Thankfully, student loan forgiveness can help remove the major stressor of debt from your life by lowering your total loan balance on your federal student loans. While this isn’t to say that student loan debt forgiveness programs will solve all of your financial stressors, there’s no doubt that they can help relieve the stress tied specifically to your federal education loans.
Lower Your Student Loan Payments
Last but not least, even if you don’t receive total and complete absolution, student loan forgiveness can still give you the chance to bring down the monthly payments on your student loans. By forgiving just a part of your federal loans, student loan borrowers receive the option to refinance their loans at a lower interest rate or lower monthly payment.
Once that total loan amount is brought down, borrowers can contact a financial institution to talk about student loan refinancing. When your total loan balance is lower, you may qualify for a lower monthly payment or lower interest rate. Your loans might not have been completely forgiven overnight, but even a reduced monthly payment with a lower interest rate is still a positive.
Drawbacks of Student Loan Forgiveness
Now for the part that’s a little harder to stomach: the drawbacks of student loan forgiveness. There’s no denying that there are some seriously great benefits to student loan forgiveness programs offered by the federal government. Even so, not many people are willing to talk about the fact that there are also some significant drawbacks to student loan forgiveness. These drawbacks include:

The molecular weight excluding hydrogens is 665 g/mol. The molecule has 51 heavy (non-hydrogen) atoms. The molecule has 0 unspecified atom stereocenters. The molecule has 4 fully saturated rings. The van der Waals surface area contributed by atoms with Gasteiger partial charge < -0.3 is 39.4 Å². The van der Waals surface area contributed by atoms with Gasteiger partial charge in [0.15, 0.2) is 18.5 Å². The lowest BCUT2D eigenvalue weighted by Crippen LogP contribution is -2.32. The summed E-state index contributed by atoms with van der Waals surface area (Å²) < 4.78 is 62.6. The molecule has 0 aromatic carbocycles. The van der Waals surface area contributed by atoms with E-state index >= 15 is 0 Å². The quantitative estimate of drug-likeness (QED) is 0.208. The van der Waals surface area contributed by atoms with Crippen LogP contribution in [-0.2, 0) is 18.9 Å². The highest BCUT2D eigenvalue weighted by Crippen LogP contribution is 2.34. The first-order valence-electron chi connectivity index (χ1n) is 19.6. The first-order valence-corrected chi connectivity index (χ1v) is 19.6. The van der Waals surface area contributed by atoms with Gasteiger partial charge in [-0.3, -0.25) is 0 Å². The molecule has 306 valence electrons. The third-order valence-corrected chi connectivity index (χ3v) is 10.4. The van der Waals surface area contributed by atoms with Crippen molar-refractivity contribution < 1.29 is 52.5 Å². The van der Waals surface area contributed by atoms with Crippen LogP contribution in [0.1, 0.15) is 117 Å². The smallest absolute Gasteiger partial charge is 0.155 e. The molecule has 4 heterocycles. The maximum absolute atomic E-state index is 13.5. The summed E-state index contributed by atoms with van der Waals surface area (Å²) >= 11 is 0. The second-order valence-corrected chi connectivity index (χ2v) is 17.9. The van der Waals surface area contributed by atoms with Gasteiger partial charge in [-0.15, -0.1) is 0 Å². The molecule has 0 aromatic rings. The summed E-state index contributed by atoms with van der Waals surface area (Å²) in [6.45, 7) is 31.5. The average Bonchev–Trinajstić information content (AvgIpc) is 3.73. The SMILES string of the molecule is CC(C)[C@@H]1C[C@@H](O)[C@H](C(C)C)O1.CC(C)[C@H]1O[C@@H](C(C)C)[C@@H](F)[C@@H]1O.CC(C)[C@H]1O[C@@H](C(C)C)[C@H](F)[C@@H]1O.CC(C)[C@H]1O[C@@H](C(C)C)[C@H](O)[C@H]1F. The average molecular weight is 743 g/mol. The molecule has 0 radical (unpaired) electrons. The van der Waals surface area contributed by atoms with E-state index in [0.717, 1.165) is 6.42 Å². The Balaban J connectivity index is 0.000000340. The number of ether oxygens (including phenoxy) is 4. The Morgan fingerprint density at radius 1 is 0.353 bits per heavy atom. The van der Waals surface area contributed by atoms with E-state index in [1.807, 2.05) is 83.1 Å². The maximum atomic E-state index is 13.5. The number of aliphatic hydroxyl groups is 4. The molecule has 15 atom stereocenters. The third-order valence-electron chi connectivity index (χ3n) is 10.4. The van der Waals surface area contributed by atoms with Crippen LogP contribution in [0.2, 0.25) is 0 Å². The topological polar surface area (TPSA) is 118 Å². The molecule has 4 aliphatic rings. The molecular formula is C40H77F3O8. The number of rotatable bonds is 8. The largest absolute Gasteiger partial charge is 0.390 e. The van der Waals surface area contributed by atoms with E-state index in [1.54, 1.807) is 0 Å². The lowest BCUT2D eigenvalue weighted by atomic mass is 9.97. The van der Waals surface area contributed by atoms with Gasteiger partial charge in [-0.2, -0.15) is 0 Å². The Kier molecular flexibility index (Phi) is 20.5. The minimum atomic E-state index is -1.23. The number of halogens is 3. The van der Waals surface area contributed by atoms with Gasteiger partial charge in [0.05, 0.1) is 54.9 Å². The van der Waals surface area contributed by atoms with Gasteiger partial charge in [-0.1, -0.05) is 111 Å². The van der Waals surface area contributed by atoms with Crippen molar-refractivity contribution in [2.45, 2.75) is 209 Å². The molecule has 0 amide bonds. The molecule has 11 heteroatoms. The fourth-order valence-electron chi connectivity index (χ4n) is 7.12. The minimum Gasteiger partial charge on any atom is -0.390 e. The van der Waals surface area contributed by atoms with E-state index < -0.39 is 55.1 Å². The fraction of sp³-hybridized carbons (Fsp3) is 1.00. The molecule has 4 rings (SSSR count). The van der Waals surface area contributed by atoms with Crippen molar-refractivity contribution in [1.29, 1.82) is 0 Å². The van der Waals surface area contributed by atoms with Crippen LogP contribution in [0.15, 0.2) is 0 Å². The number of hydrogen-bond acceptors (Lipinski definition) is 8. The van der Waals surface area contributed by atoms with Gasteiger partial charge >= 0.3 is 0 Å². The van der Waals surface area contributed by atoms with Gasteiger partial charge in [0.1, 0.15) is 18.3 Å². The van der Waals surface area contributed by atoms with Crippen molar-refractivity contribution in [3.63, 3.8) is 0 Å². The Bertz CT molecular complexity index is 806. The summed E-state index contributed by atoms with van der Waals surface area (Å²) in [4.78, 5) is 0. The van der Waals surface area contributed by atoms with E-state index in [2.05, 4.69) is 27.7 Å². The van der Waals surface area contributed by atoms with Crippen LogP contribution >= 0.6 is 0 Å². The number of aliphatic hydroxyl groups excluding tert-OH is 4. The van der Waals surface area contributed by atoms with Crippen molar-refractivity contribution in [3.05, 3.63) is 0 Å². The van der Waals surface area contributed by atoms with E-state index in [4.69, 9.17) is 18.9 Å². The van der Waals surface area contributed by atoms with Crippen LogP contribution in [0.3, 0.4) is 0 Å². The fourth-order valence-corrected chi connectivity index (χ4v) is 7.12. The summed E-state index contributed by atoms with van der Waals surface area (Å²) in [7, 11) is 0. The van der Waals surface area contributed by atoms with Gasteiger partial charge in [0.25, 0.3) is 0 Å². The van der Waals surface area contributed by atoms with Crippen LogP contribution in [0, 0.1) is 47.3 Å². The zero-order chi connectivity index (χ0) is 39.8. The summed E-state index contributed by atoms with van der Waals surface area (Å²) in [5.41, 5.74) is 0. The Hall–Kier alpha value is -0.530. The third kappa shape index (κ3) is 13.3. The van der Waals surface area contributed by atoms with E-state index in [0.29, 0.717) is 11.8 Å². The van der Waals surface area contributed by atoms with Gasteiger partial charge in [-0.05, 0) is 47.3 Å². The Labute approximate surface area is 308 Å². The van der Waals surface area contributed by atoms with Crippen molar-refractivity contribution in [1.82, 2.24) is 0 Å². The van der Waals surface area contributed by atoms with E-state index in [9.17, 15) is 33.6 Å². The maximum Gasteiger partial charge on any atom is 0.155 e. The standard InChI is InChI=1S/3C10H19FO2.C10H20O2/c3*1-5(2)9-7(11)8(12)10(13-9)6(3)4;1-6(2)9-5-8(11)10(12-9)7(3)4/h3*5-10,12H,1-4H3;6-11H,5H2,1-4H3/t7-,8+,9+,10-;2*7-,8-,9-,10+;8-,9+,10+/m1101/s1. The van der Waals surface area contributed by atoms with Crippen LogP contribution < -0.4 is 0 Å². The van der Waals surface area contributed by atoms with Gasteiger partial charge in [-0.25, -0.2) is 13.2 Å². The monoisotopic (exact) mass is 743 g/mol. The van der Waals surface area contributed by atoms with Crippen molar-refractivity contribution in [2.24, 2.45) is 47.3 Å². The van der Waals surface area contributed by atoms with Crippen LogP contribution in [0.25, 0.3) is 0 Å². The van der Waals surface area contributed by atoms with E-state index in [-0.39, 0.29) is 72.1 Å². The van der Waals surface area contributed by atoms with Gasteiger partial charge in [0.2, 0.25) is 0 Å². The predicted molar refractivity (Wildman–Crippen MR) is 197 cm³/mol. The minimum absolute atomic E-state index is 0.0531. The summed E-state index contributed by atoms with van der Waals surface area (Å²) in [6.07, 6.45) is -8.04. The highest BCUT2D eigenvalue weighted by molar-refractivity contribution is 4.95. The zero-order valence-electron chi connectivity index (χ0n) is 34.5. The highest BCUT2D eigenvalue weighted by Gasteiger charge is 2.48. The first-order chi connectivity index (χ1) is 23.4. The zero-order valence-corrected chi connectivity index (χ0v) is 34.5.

- A limited number of employers qualify.
- It only applies to federal student loans.
- There are strict eligibility requirements.
Let’s break down these disadvantages one at a time.
Limited Employers Qualify
To qualify for PSLF, you must work for a qualifying employer. While this seems like a fairly straightforward requirement, bear in mind that you are ultimately making a career decision when you pursue this path. By choosing to work in public service, you are eliminating the option of starting your own private practice, launching a business, or working for a private company.
Not only is it possible to make more money in the private sector, but some professionals prefer running their own business as an overall career choice. Letting the promise of student loan forgiveness shape your career may ultimately lead you down a path that isn’t right for you.
Only Applies to Federal Student Loans
When looking for ways to pay for college, many college students find that they might not qualify for a lot of federal student aid from the Department of Education because of the sheer amount of money their parents make. When this happens, students are left to take out a private student loan. Believe it or not, private student loans do not qualify for student loan forgiveness programs.
This is a real problem for graduate students, especially — when pursuing a master’s degree, students cannot apply for many of the federal student loans they were eligible for in undergrad. They have to resort to private student loans to continue their higher education career. When this happens, they disqualify themself from having those loans forgiven in the future. This forces private student loan borrowers to look into other loan servicer repayment programs after graduation, such as deferment, refinancing, or forbearance.
Strict Eligibility Requirements
As previously outlined, the federal government only offers a select few student loan forgiveness options, each with stringent and complicated eligibility requirements.
As such, it can be tough to qualify for student debt cancellation — much harder than you might think. This is especially true after you first graduate. In many student loan forgiveness options, you’re required to pay into your student debt for a large portion of the life of the loan before you even qualify for any repayment programs whatsoever. These strict eligibility requirements make student loan forgiveness inaccessible to most Americans.